Before and at the beginning of the 20th century, pearl extracting was bestowed upon group hunters who were good divers. These men either came from the lower strata of society or they were slaves, as this occupation carried a lot of risk. The free divers often had to dive to a depth of 100 feet down into the sea with a single breath. They were often attacked by sharks and jellyfish, or succumbed to drowning or decompression sickness.
However, this occupation has become obsolete because of the risk factors involved and with the advent of pearl culturing. Moreover, the difficulties to finding natural pearls were due to the lack of consistency in proper shape and production. This was often the cause of disappointment for the divers as well as the businessmen.
Pearl hunting locations
Pearls were once hunted for all across the world, but Japan is now the leading exporter. Pearls were hunted in abundance from the Indian Ocean. For thousands of years pearls were extracted from oysters by daring divers from the Persian Gulf, Red Sea and the Gulf of Mannar (between India and Sri Lanka). Many large pearls were found near the Philippines, particularly in the Sulu Archipelago. Native Americans too hunted pearls from lakes and rivers such as the Ohio, the Tennessee, and the Mississippi. Pearls were also hunted for in the Caribbean seas and the coastal waters of Central and South America.
Pearls are still hunted for today in some places, but very few. It is so because firstly, pearl hunting involves too much risk to the divers compared to the small yield. Secondly, with the discovery of advanced techniques such as pearl culturing and farming, this occupation has rapidly decreased. However, places like Japan still have a group of divers called Ama divers that engage in such hunting. Today, the scenario is much better off with Kokichi Mikimoto's technique, as production of pearls has highly increased, with better quality and quantity.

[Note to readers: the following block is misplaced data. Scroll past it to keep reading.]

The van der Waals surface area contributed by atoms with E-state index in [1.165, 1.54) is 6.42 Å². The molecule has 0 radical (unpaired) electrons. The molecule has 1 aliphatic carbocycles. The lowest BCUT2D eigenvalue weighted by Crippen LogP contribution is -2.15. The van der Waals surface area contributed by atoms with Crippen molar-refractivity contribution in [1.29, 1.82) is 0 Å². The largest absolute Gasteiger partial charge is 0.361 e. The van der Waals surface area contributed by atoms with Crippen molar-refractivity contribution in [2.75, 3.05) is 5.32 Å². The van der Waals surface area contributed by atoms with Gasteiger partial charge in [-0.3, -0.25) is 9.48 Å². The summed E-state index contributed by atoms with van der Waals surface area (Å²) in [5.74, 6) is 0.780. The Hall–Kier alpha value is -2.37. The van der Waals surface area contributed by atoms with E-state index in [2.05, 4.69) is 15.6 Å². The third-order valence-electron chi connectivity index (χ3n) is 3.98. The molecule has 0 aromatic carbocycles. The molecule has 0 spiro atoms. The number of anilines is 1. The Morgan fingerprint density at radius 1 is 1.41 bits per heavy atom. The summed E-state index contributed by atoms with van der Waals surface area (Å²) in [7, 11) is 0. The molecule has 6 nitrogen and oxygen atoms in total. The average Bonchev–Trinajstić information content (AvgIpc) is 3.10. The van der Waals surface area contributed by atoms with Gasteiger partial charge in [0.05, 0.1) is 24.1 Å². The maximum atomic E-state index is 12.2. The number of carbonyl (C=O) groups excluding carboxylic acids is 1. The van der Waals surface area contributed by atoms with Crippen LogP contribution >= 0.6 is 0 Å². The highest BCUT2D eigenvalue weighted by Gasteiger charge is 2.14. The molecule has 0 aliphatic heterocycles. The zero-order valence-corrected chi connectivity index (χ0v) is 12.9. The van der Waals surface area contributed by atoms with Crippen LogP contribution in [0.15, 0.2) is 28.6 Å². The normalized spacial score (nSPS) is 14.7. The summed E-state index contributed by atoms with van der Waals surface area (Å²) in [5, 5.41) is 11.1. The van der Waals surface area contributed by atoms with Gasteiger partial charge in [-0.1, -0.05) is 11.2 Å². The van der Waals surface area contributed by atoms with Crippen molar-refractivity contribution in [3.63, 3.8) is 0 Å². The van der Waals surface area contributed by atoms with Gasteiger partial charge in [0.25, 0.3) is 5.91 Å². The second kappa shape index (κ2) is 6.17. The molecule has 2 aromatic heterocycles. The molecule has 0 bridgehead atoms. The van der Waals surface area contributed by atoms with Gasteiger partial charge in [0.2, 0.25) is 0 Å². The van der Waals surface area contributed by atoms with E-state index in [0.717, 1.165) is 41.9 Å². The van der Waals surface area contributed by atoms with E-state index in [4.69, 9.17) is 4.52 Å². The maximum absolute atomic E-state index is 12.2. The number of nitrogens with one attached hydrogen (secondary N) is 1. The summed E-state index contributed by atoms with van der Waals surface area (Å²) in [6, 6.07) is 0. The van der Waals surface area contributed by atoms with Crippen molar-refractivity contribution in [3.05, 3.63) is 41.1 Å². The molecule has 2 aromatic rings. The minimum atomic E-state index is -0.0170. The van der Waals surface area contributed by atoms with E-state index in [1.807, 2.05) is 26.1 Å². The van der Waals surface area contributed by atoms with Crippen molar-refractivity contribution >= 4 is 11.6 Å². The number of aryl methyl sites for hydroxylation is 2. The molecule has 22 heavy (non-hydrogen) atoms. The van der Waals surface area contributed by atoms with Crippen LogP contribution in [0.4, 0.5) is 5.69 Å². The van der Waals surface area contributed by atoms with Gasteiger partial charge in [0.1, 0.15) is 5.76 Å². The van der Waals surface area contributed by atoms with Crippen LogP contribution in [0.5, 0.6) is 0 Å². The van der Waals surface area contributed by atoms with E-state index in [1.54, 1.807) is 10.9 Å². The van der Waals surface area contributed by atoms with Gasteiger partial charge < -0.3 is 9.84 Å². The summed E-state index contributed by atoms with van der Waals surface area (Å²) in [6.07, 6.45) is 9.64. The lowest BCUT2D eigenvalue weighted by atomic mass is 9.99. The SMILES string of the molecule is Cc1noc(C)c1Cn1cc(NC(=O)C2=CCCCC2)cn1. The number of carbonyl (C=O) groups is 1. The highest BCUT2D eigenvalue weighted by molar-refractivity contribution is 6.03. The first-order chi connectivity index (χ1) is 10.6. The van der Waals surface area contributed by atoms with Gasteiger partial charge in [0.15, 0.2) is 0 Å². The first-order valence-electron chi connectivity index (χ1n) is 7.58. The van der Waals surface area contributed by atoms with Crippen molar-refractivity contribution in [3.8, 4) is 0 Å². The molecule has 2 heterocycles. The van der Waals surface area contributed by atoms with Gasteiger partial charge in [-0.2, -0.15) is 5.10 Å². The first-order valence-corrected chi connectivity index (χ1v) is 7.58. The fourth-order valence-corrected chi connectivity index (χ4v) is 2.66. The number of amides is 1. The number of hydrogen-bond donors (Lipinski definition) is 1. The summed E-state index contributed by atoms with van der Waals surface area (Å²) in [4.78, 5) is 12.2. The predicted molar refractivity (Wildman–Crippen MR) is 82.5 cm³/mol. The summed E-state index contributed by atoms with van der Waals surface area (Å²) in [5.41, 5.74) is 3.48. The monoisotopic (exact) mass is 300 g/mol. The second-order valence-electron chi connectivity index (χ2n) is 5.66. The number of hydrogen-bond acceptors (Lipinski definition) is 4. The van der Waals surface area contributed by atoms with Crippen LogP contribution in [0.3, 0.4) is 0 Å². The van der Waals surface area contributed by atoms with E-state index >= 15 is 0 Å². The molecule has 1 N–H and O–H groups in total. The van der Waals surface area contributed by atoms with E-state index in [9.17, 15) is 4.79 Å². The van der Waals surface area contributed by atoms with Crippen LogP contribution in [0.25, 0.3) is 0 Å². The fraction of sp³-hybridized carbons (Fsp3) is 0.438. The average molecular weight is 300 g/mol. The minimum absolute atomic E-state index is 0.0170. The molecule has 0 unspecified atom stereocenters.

Pearl hunting was in vogue before the 20th century in the Arabic states of the Persian Gulf including Bahrain, Kuwait and Qatar. Before they entered the business of drilling oil from beneath their own soil, they were in the business of exporting pearls. But with the advent of pearl culturing and farming in Japan, they shifted their business focus. While they were engaged in pearl hunting, these pearl divers used to sing a 'fidjeri', which is a repertoire of vocal music often accompanied by chorus singers with the lead one and also with instruments like mirwas and jahlah.